"Are you comfortable with telling us, dear?" I said.
"Oh, yes! I just need to gather my thoughts," Mary said, smiling.
She set down her tea cup and leaned toward us. "We weren't suppose to be there, either of us."
"Where?" Frank said.
"At the dance."
"Maybe I'd better start at the front," Mary said, smiling. "There was a big dance. For New Years. The war was on and people needed some . . . diversion."
"Ah. The war," I said.
"Yes," Mary nodded. "It was 1944 and we thought the war was never going to end. So any chance we got to kick up our heels and forget for a little while was welcomed. The only problem was that these affairs usually got rather out of hand."
"People tried a little too hard to forget?" Frank said.
"Yes," she smiled, "but not very . . ." she puckered her brow, ". . . I guess 'classy' is the only word I can think of."
I smiled at her. "I take it your parents didn't approve?"
"Definitely not. Especially because my best friend, Bea, had gone to one of them and ended up getting married."
I frowned. "Getting married isn't so bad."
"Well, not when it happens normally. You know - planning, family invited. The problem was that Bea and her beau got married the night they met."
"Umm, okay that is a bit different."
"How is that possible?" Frank said.
"Well, closer to Vegas, I don't think would have been a problem," Mary said. "Here, in Alberta, it wasn't strictly legal. But it was done and the young couple certainly acted as though it was a real and proper ceremony. By the next morning, there was nothing else to be done but have another ceremony. This time with witnesses. And very quickly because the groom only had a 48 hour pass."
She smiled. "So the rest of the parents in the town were a trifle . . . gun shy. So to speak."
"I can certainly understand that," I said.
"Anyway, back to the dance." Her eyes twinkled. "Neither of us was supposed to be there. Me, because I wasn't quite 18 and Ray, because his parents didn't approve of dancing."
"So how did you end up there?"
"Well, I crawled out my window and Ray told his parents he was going to the library."
I laughed. "You rotten kids!"
Mary smiled. "Yes, weren't we? Then we both felt so guilty about what we had done that we just hovered in the shadows on the outskirts of the party."
"And that's when you met?"
"Yes. Out on the fringes of 'Guiltsville'.
Frank and I laughed.
"Go on," I said.
"Well, this handsome soldier saw me standing there, tapping to the music and he came over and asked if he could get me a drink." Mary smiled. "I didn't drink, but I was afraid to tell him, so I just asked him to bring whatever he was drinking. He grinned and disappeared. A couple of minutes later, he handed me a tall glass."
Mary snorted softly. "I remember staring down into that liquid and ice cubes and thinking about how flawed my plan had been. Then he leaned closer and whispered, "It's just ginger ale", into my ear. I was so relieved! We spent the rest of the evening perched on the table furthest from the dance floor, and talking."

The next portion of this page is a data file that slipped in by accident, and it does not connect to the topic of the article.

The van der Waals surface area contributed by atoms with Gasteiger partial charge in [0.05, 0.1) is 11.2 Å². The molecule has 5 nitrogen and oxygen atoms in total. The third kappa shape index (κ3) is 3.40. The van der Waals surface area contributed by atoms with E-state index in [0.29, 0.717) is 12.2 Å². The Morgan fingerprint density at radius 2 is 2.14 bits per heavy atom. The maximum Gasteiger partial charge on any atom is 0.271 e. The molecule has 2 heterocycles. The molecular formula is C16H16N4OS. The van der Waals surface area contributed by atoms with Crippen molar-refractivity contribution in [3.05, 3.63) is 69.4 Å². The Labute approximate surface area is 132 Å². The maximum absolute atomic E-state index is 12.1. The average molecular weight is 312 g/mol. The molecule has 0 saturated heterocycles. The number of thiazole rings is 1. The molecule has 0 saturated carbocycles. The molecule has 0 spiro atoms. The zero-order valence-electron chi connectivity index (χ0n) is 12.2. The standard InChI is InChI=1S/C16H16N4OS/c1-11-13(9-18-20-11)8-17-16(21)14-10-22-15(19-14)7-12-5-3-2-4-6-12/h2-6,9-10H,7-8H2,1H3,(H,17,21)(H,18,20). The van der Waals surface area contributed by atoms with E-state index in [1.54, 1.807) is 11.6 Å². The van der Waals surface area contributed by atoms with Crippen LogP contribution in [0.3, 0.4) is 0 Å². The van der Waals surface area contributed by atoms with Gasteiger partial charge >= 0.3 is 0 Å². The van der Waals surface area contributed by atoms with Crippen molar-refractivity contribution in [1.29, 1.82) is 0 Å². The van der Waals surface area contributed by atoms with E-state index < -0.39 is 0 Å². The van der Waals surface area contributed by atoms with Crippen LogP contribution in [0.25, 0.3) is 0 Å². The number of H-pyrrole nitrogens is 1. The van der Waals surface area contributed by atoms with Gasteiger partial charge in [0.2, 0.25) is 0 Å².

Her eyes moistened. "It was the beginning of over fifty years together." She looked up at us. "And we never did stop talking."
"What a beautiful, wonderful story, Mary," I said.
"Thank you," she said. She looked away. "The only thing that dimmed our happiness was the fact that we never could have children."
"Oh, Mary, I'm so sorry!" I said.
She shrugged. "Yes, well, life is what it is."
We were silent for a few moments.
Frank looked at the picture over the fireplace. "But I thought . . ." he didn't complete the sentence."
Mary followed his gaze. "You thought they were my children?"
"Well . . . yes."
She smiled. "Well, they are, in a way."
I raised my eyebrows.
"I saw that picture in a store and loved it. So I bought it and placed it there, where pictures of one's family should go." She smiled at it fondly. "So they are my family. My 'pseudo' family."
I touched her hand and smiled.
"Well, enough of that!" Mary sat up and gave her grey head a shake. "More tea?"

Tuesday, October 25, 2011

Mary (a short story) - Part One

It was a small cabin, hewn from the very stone upon which it stood.
It stood some ways back from the main highway, perched precariously on a small cliff, where the road cut through part of the mountain.
We had blown past it many, many times.
It had always appeared deserted.
Admittedly, we had allowed ourselves only the briefest of glances, hurrying to or from family obligations.
But one could take note of the empty windows. The vacant chimney.
Now, quite obviously, its unoccupied state had changed.
The cabin had come to life and it was showing a brave, cheerful face to the world.
The wide front porch, with its single rocking chair and stone tubs of red blooms looked open and inviting.
Windows gleamed.